That's different. In a way that makes my passport concerns seem rather insignificant.

I did find several resources to pass on to that individual, but I'd also like to share one with all of you. Immigration Equality is an organization that is working to change immigration laws as they impact LGBT people and also help LGBT people who are struggling with the immigration system now. They do advocacy, they provide information, and they provide legal assistance for people who couldn't otherwise afford it. So I'd urge you to take a few minutes to at least read about their work, read the stories of people they've worked with, and get involved if you feel so inspired.

Help make it different.


  1. So frustrating...and angering. The world will see it one day, and I'm glad you are not letting it stop you. Know that my life is better because you are in it...and you have done and will do great things to make this world better because you were here.

  2. Thanks, Jen. I know we'll get there someday! And fortunately there are lots of good parents like you and Aaron who are teaching their kids about all kinds of love. (Gotta watch out for those Kardashian ads though--I hear they can be very confusing to the pre-school set. ;))

  3. What a good and thought-provoking post. I always think it is good for me to be reminded of the rights and conveniences I take for granted because I am a straight white person, so thanks for the reminder and the motivation to help things change.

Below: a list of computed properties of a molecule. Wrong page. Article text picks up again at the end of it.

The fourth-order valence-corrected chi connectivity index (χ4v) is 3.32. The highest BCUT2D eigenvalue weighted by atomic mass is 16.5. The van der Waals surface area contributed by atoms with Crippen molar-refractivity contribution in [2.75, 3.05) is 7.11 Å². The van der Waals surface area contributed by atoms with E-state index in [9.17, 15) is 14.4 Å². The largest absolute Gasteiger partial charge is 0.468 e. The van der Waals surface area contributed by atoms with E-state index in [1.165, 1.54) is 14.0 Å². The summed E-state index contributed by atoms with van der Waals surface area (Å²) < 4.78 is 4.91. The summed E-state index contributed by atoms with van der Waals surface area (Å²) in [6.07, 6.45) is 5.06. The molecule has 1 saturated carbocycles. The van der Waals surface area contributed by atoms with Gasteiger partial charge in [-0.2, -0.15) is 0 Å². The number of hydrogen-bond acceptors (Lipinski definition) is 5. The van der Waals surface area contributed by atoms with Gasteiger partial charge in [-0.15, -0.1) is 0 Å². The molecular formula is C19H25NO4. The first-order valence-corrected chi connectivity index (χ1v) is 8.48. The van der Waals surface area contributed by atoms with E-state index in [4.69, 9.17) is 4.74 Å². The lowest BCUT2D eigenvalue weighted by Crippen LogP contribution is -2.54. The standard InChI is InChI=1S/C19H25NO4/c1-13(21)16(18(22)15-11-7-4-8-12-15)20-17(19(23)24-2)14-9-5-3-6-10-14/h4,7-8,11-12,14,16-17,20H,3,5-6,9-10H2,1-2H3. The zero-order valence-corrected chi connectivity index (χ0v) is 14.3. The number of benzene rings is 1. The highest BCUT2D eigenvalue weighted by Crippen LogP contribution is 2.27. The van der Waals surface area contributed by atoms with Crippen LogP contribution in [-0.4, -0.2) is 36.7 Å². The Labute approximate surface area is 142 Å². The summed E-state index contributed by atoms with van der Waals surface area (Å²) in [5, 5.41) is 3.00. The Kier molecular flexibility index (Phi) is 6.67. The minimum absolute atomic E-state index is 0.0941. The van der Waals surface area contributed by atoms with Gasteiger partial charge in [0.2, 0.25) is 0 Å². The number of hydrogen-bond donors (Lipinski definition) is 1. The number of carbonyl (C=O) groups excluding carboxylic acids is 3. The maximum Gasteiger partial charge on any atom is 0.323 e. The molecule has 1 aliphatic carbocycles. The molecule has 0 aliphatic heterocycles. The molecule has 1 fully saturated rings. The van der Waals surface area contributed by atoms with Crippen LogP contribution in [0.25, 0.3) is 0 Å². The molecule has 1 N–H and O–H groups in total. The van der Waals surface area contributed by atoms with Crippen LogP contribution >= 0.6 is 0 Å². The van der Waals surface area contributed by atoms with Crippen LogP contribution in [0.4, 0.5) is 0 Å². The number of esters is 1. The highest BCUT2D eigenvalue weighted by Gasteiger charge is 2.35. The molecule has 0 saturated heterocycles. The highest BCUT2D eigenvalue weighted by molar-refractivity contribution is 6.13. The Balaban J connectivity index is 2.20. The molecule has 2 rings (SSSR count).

4. I agree. Though provoking. It makes me think about how there's always someone better off than you and always someone worse off than you. You just have to be where ever it is you are. I know you can't say much about the student and her situation, but were you about to find someone to assist her with seeking asylum?

  5. I know it's different for you, but I'm also in a weird situation with my last name. I have a hyphenated last name, and a husband with a different last name. I suspect we will travel with a certified copy of our marriage certificate as well, because well, it's weird to have three different last names between two married people, and I imagine there will be people who raise an eyebrow.

    I'm glad you have wills. All married couples should have wills, to be honest (although we don't, yet, but I need to get on that drafting.)